Wednesday, August 25, 2010

Green Building Myths

Here is a list of Holladay's Ten Myths: 
1. New York City is an environmental nightmare
2. Walls have to breathe
3. Renovation is less expensive than new construction
4. Spray polyurethane foam creates an air barrier
5. Caulking the exterior of a house reduces air leakage
6. R-value tests only measure conductive heat flow
7. Air conditioned homes don’t need a dehumidifier
8. Efficiency Rating Labels On Appliances Account For All Types of Energy
9. In-floor radiant heating systems save energy
10. Green building helps save the environment 
He mentions David Owen's latest book, "Green Metropolis," as the latest evidence for #1. I just finished this book and will review it in a coming blog entry.  Per ca pita, rural areas have higher carbon footprints than dense cities like NYC, which is arguably the most important metric when considering what's "green". But a rural area may seem "cleaner" because of the lack of air pollution (which can be concentrated in cities), green spaces, clean water, and the general aesthetic and aromatic pleasantness that comes with a lower population density, like lawns, gardens, and contained trash.

We also just touched on #10. Green building done correctly can reduce the building industries' impact on the environment, but it's still just a lesser evil. A mostly necessary evil, unless our population growth slows and there is no need for new housing stock, which is doubtful-and not desirable for those of us in the building profession!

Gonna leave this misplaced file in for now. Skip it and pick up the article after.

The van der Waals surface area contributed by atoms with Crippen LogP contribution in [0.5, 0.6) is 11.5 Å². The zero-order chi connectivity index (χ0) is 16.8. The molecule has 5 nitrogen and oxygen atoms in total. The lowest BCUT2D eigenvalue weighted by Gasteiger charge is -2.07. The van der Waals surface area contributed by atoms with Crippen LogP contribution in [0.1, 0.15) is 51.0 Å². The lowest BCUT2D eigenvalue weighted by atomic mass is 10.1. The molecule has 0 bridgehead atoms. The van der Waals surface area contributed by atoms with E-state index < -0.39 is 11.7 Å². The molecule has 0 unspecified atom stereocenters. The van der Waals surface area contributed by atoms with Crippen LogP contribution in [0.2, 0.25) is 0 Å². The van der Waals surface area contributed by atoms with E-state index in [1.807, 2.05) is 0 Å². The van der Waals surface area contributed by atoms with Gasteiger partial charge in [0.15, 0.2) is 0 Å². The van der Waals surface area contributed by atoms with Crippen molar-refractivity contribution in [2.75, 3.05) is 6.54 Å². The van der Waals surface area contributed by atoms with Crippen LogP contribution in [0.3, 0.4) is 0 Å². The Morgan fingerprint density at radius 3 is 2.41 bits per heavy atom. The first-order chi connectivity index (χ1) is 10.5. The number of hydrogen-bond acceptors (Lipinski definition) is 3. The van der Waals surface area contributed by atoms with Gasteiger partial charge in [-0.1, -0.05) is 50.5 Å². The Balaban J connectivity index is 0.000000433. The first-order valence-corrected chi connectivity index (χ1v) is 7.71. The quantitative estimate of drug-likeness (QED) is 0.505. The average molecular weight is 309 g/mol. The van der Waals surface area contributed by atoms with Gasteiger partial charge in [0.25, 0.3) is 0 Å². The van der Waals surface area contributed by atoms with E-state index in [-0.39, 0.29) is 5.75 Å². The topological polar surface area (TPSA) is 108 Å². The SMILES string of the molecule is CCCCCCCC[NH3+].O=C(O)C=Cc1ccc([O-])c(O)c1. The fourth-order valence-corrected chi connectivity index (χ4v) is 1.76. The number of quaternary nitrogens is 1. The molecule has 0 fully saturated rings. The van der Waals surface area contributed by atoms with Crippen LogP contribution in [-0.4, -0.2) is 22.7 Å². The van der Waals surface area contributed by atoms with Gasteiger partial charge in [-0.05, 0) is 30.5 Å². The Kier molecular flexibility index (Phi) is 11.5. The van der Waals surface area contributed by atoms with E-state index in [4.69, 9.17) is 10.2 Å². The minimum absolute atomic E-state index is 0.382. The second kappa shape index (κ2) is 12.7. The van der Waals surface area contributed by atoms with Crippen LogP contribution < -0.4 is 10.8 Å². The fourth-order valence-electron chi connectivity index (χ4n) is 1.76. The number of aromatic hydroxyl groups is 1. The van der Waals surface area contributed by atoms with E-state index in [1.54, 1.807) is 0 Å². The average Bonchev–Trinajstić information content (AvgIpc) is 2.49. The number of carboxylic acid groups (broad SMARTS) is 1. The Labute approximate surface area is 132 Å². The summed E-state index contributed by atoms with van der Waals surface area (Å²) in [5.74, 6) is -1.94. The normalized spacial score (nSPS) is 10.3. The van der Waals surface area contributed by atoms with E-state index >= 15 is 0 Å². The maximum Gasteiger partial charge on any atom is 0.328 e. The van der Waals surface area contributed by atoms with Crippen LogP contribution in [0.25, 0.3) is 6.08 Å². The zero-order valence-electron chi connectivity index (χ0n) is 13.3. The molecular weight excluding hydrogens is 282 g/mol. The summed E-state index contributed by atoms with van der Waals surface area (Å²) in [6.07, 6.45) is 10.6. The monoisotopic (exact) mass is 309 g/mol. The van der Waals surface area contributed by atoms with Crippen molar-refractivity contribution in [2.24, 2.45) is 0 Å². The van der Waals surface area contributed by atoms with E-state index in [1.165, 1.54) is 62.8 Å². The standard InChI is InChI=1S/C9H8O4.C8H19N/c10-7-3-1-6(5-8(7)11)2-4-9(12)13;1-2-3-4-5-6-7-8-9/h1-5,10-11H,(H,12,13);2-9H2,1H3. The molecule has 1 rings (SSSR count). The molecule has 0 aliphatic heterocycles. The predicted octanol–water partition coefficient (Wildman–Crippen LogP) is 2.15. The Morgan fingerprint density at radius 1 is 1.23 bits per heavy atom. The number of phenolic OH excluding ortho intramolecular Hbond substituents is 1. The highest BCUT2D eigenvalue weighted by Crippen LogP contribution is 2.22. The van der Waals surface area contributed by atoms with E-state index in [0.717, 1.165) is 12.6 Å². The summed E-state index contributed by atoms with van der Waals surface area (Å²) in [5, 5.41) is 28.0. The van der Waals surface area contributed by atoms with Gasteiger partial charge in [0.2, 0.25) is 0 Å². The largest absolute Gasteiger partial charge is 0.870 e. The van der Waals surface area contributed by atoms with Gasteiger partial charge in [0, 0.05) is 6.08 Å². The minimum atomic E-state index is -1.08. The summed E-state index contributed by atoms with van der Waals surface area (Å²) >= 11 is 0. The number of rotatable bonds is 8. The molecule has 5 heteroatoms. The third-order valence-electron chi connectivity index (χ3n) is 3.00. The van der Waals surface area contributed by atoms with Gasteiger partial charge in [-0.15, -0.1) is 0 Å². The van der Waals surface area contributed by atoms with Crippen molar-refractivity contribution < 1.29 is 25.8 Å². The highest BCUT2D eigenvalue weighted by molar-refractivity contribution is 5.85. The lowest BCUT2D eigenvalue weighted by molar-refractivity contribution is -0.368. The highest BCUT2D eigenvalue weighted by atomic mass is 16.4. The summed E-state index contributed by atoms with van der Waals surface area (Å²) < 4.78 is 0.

In an ideal world (a perceived ideal world based on Holladay's myth #10), everyone would grow old in the house they built over the years with their own hands. But, most of will live in a few developer/production builder produced spec houses over the course of our lives. And with the trend of green building, our kid's homes and our next homes will have a little less detrimental effect on the environment than they would have. Yes, we can do better. Maybe within the building industry we have been patting ourselves on the back too much for marginal improvements, or improvements that are inevitable at best. This is only a problem if it causes complacency. If the industry is excited about green building, and consumers want it, innovation will be spurred, technology will improve, more efficient products and processes will be developed, and we can be a lesser and lesser [necessary] evil. 

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